Expanding Tamil culture even served as a conduit for spreading Vedic culture to Malaysia (Tamil malai = mountain), Indonesia (India-island), Thailand (erstwhile capital Ayuthaya = Ayodhya) and Cambodia (Kambūja, originally the name of a part of Afghanistan). Thus, in Cambodia, we find the worship of the goddess Nidrā, prayed to in the Vedic Nidrā Sūkta, long forgotten by most Indians.

Caste

After this excursus on Southeast Asia, the last part of the book (p.612-626) is explicitly about Tambrams. Yet: “It is however wrong to imagine they alone have contributed to this richness. Every section of Tamil society has produced men of greatness.” (p.626) The point is well taken, but I estimate that it will not convince the Dravidianists.

Nor will the cursory nod to some non-Brahmin castes. Thus, the Cholas recognized that the country was mainly based on the rural economy and so entrusted the revenue administration of the village in the hands of officers belonging to the cultivators’ family of Veḷḷālas, conferred with the title mūvendavelārs. The Chola kings established several nallur as exclusive cultivators’ villages in addition to the brahmadeyas of the Vedic Brāhmanas. This is all too transparent as perfunctory lip service to modern egalitarianism. It is like the popular Hindu reference to Shankara’s distinction between ātma vidyā (self-knowledge) available to everyone, and veda vidyā (knowledge of the Veda) exclusively available to the upper castes: a consolation prize for the non-Brahmins.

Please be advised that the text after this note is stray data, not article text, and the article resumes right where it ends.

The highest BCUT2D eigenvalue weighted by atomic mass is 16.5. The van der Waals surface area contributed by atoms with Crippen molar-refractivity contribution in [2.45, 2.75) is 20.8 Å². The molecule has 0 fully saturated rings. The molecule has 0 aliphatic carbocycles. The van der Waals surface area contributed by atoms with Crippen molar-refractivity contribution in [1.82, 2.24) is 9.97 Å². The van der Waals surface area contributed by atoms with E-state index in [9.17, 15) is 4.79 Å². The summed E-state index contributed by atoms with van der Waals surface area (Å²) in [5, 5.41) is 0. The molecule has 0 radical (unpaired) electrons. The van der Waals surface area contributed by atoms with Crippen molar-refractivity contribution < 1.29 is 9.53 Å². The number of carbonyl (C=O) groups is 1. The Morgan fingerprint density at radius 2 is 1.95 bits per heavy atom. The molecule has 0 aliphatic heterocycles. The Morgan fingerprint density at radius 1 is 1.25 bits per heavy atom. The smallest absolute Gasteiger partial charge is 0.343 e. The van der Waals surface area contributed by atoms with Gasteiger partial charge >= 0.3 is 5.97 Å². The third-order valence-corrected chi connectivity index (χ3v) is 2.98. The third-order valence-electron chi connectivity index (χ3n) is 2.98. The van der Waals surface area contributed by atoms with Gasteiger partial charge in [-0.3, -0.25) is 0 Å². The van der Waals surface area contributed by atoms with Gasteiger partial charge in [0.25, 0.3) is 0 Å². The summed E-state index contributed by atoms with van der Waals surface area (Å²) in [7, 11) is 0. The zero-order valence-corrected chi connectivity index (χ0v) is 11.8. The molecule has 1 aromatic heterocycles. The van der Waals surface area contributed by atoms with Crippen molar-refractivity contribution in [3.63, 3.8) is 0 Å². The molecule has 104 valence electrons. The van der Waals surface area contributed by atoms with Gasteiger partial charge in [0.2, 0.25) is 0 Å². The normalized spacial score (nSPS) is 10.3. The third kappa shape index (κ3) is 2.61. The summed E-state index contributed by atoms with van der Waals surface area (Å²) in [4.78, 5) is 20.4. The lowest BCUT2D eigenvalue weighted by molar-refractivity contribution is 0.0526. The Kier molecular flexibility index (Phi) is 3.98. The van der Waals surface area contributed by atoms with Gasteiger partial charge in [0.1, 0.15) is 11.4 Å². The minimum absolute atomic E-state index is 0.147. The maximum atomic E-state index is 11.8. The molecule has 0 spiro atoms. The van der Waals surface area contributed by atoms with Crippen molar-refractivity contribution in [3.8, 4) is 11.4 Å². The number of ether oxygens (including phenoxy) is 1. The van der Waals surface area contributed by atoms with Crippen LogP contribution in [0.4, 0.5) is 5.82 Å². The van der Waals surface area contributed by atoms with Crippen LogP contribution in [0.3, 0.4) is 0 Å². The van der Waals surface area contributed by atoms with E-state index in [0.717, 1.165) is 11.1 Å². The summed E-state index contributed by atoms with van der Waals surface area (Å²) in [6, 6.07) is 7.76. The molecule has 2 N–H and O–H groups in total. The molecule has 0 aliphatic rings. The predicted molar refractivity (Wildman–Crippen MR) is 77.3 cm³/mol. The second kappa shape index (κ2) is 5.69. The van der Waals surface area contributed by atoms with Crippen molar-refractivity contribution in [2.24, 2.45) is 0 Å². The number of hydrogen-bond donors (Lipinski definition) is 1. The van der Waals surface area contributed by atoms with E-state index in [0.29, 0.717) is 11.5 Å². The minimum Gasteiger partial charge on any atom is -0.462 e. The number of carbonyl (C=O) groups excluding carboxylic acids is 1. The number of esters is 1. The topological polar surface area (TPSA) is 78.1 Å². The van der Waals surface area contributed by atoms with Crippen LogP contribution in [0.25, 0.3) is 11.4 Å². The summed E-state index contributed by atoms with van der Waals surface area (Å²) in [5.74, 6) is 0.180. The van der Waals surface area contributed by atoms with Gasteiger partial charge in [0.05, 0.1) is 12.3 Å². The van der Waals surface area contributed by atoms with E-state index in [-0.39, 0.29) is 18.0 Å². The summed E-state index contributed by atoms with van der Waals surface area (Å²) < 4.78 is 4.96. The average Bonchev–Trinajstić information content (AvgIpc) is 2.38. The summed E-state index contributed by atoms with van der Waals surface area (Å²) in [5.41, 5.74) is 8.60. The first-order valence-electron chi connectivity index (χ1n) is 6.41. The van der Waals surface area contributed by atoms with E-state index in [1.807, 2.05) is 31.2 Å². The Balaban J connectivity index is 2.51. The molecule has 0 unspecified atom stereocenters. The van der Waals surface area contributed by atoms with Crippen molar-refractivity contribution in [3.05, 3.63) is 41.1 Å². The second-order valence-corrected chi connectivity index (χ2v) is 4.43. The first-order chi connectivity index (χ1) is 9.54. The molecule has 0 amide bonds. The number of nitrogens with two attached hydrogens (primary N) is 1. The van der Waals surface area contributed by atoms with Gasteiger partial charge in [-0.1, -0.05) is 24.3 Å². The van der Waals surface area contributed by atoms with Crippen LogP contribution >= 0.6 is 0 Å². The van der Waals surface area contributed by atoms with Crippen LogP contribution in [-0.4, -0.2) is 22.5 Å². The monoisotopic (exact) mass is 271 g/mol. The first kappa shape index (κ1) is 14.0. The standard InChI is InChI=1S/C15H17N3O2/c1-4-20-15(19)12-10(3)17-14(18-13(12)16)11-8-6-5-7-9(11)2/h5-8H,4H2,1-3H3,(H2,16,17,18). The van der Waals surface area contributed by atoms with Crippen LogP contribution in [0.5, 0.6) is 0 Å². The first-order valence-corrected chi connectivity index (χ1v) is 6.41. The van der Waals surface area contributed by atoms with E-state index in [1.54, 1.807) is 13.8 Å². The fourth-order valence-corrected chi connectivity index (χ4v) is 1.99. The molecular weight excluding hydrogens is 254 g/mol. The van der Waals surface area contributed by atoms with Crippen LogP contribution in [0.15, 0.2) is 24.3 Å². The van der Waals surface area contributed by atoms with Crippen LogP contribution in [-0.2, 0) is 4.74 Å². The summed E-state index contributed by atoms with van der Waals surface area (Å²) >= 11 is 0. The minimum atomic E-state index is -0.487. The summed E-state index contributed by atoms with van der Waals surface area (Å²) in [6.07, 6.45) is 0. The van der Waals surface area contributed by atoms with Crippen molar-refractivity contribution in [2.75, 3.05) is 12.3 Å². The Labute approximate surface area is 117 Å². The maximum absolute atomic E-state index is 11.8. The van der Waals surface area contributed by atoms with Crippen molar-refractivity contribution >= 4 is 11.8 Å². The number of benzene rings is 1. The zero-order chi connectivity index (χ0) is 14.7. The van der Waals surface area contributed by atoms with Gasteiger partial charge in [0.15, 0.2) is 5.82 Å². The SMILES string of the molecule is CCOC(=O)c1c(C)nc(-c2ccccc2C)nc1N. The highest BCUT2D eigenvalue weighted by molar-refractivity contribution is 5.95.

We dare to suggest, however, that the Dravidianists drop their casteist perspective and their envy in order to take pride in the Tamil Vedic heritage. As for the non-Vedic part of their heritage, no one is preventing them from writing an equally impressive compendium.

Conclusion

This book is one of the major academic contributions to the study of Tamil culture. For learners of Tamil, it can at once serve as a reader providing another view of some 2300 years of Tamil literature. Nagaswamy points out “Tamil Nadu continues to be the Land of the Vedas”, thus summarizing the book’s message. – Pragyata, 20 July 2017

» To buy the book (Rs 900), call Chennai at (044) 2491 6005 or write to Tamil Arts Academy, 22nd Cross St, Besant Nagar, Chennai, Tamil Nadu – 600090.

Tamil Nadu: The Land of the Vedas by R. Nagaswamy

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One Response

  1. Note that the email ID (nagaswamy@tamilartsacademy.com) published earlier doesn’t work and the mail is not delivered.

    We are trying to get another email ID from the author and will post it if we succeed.

    Try calling 044-24916005 or emailing (urnagaswamy@gmail.com) to order the book.

    The book is not listed on Amazon.